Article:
Devoted groundskeeper finds his field of dreams at Ottawa Stadium


For Haile Tecklehaimanot, the unlikely road to his field of dreams in Ottawa from his native Eritrea was a harrowing one, as he traversed Africa before finally arriving in Canada in 2014.

Today, he’s part of the city grounds crew that maintains the grass field at Ottawa Stadium, home of the Frontier League’s Ottawa Titans baseball club.

“I left my country in 1999. I’m 48 now,” Tecklehaimanot said, recalling his odyssey.

“It wasn’t safe. I travelled by using camel. Nighttime. Five days travel to Sudan. Then from Sudan to Kenya, to Tanzania, Mozambique, Zimbabwe, South Africa.”

Tecklehaimanot spent close to a decade in South Africa before finally moving to Ottawa in 2014.

Haile Tecklehaimanot’s hand hovers over his beloved grass field at the Ottawa baseball stadium. (Hallie Cotnam)

Eritrea is no hotbed for baseball. In fact, Tecklehaimanot still prefers soccer. But the game is winning him over, he admitted.

What he really loves is being the caretaker of the field at Ottawa Stadium, and bringing joy to spectators.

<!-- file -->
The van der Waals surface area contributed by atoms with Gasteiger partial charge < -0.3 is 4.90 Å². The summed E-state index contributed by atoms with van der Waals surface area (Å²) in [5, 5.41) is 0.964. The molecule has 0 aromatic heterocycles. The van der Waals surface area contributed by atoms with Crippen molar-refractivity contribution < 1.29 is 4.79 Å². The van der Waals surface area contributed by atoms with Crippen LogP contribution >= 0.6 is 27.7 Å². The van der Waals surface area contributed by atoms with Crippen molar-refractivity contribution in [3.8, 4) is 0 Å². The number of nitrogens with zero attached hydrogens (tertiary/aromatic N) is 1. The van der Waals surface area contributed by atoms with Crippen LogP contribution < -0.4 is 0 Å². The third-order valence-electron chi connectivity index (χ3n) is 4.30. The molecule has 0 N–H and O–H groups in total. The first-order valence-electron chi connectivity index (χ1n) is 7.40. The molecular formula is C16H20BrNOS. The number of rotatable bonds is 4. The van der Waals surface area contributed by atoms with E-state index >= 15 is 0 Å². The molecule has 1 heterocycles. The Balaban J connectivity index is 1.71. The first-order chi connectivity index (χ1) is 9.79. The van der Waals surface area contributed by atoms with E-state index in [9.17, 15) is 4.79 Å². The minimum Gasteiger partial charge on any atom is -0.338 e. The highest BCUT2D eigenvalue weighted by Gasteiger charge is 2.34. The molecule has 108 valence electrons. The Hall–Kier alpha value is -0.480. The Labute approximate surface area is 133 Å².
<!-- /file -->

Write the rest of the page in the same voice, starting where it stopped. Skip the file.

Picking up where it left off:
“It’s the beauty of the grass. After finishing, you see your work and you’re satisfied,” he said.

Swinging for best field award

Tecklehaimanot’s  job also involves care and maintenance of the pitcher’s mound and home plate, as well as the bleachers. He takes pride in all of it.

“In my point of view … this field should be number one. This is my dream. It should be very neat. Beautiful. My colleagues are very good. We work very hard. It’s just teamwork and I love it.” 

As the Titans play out their final home stand of the regular season, the groundskeepers are looking for a win of their own: the league’s field of the year award.

If they can achieve that goal, it will be in large measure due to Tecklehaimanot’s hard work.

Matthew Sarault has worked with Tecklehaimanot since 2015, and marvels at his work ethic. 

“He’s not quite a baseball fan, but he is such a hard-working and proud individual that he’s become obsessed with the esthetics of providing the city of Ottawa with a beautiful playing field,” Sarault said in an email to CBC Ottawa. 

Rink of Dreams Zamboni driver Haile Tecklehaimanot.
Groundskeeper by summer, Zamboni driver by winter: Tecklehaimanot has learned to embrace winter sports, too. (Submitted)

Come fall, when the baseball season ends, Tecklehaimanot goes from his field of dreams to driving Zamboni at city hall’s Rink of Dreams. 
“When the kids see you they feel joyful. They just wave their hands, you know, ‘We love you!’ They just love the Zamboni.”

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